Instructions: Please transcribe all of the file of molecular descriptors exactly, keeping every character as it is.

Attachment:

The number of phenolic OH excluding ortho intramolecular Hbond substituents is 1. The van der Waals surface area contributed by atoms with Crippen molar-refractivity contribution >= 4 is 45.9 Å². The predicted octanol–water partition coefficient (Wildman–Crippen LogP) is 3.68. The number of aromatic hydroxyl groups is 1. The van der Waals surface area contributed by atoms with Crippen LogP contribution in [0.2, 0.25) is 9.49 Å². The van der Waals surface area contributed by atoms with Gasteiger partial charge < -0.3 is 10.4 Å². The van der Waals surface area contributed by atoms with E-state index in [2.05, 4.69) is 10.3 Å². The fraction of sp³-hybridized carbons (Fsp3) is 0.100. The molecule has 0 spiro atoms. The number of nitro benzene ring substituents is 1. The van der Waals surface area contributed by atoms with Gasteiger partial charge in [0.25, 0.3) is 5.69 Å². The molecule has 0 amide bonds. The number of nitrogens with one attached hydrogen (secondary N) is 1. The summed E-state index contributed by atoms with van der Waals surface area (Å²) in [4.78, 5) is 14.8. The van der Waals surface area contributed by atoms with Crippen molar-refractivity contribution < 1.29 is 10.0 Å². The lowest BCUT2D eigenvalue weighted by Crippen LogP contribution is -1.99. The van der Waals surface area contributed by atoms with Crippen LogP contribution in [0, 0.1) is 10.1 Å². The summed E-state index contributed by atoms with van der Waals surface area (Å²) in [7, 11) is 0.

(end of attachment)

The number of phenolic OH excluding ortho intramolecular Hbond substituents is 1. The van der Waals surface area contributed by atoms with Crippen molar-refractivity contribution >= 4 is 45.9 Å². The predicted octanol–water partition coefficient (Wildman–Crippen LogP) is 3.68. The number of aromatic hydroxyl groups is 1. The van der Waals surface area contributed by atoms with Crippen LogP contribution in [0.2, 0.25) is 9.49 Å². The van der Waals surface area contributed by atoms with Gasteiger partial charge < -0.3 is 10.4 Å². The van der Waals surface area contributed by atoms with E-state index in [2.05, 4.69) is 10.3 Å². The fraction of sp³-hybridized carbons (Fsp3) is 0.100. The molecule has 0 spiro atoms. The number of nitro benzene ring substituents is 1. The van der Waals surface area contributed by atoms with Gasteiger partial charge in [0.25, 0.3) is 5.69 Å². The molecule has 0 amide bonds. The number of nitrogens with one attached hydrogen (secondary N) is 1. The summed E-state index contributed by atoms with van der Waals surface area (Å²) in [4.78, 5) is 14.8. The van der Waals surface area contributed by atoms with Crippen molar-refractivity contribution < 1.29 is 10.0 Å². The lowest BCUT2D eigenvalue weighted by Crippen LogP contribution is -1.99. The van der Waals surface area contributed by atoms with Crippen LogP contribution in [0, 0.1) is 10.1 Å². The summed E-state index contributed by atoms with van der Waals surface area (Å²) in [7, 11) is 0.